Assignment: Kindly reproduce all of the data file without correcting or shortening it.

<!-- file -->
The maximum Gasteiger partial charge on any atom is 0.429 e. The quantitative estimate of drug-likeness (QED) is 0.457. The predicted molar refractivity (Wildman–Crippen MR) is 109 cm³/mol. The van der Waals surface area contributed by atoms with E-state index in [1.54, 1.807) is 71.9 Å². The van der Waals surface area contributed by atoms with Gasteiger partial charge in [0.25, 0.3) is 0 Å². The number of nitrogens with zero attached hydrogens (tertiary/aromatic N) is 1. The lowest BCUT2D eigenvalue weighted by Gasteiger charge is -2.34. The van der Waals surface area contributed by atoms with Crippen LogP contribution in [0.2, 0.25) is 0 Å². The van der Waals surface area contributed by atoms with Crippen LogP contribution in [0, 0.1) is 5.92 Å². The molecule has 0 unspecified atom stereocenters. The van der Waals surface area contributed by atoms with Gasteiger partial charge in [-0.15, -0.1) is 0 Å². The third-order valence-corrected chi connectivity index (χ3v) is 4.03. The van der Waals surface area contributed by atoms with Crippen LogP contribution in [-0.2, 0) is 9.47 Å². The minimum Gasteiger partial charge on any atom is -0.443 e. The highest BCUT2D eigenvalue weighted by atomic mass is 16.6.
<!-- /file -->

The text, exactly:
The maximum Gasteiger partial charge on any atom is 0.429 e. The quantitative estimate of drug-likeness (QED) is 0.457. The predicted molar refractivity (Wildman–Crippen MR) is 109 cm³/mol. The van der Waals surface area contributed by atoms with E-state index in [1.54, 1.807) is 71.9 Å². The van der Waals surface area contributed by atoms with Gasteiger partial charge in [0.25, 0.3) is 0 Å². The number of nitrogens with zero attached hydrogens (tertiary/aromatic N) is 1. The lowest BCUT2D eigenvalue weighted by Gasteiger charge is -2.34. The van der Waals surface area contributed by atoms with Crippen LogP contribution in [0.2, 0.25) is 0 Å². The van der Waals surface area contributed by atoms with Crippen LogP contribution in [0, 0.1) is 5.92 Å². The molecule has 0 unspecified atom stereocenters. The van der Waals surface area contributed by atoms with Gasteiger partial charge in [-0.15, -0.1) is 0 Å². The third-order valence-corrected chi connectivity index (χ3v) is 4.03. The van der Waals surface area contributed by atoms with Crippen LogP contribution in [-0.2, 0) is 9.47 Å². The minimum Gasteiger partial charge on any atom is -0.443 e. The highest BCUT2D eigenvalue weighted by atomic mass is 16.6.